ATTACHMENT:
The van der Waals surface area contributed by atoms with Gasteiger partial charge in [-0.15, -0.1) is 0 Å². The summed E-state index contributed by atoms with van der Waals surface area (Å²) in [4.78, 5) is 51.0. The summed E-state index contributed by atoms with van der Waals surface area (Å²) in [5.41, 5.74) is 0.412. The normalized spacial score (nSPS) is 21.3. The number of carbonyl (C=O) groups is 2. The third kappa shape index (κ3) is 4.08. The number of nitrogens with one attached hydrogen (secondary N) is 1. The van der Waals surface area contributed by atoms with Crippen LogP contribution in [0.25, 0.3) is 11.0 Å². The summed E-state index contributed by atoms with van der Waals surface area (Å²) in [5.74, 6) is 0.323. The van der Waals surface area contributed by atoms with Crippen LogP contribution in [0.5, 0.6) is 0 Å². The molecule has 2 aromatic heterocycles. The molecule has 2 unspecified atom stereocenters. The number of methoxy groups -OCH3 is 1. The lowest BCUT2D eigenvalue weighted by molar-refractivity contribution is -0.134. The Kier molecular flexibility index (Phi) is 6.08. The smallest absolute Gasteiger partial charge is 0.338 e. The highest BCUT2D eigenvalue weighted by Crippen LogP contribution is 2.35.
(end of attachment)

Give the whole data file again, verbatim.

The van der Waals surface area contributed by atoms with Gasteiger partial charge in [-0.15, -0.1) is 0 Å². The summed E-state index contributed by atoms with van der Waals surface area (Å²) in [4.78, 5) is 51.0. The summed E-state index contributed by atoms with van der Waals surface area (Å²) in [5.41, 5.74) is 0.412. The normalized spacial score (nSPS) is 21.3. The number of carbonyl (C=O) groups is 2. The third kappa shape index (κ3) is 4.08. The number of nitrogens with one attached hydrogen (secondary N) is 1. The van der Waals surface area contributed by atoms with Crippen LogP contribution in [0.25, 0.3) is 11.0 Å². The summed E-state index contributed by atoms with van der Waals surface area (Å²) in [5.74, 6) is 0.323. The van der Waals surface area contributed by atoms with Crippen LogP contribution in [0.5, 0.6) is 0 Å². The molecule has 2 aromatic heterocycles. The molecule has 2 unspecified atom stereocenters. The number of methoxy groups -OCH3 is 1. The lowest BCUT2D eigenvalue weighted by molar-refractivity contribution is -0.134. The Kier molecular flexibility index (Phi) is 6.08. The smallest absolute Gasteiger partial charge is 0.338 e. The highest BCUT2D eigenvalue weighted by Crippen LogP contribution is 2.35.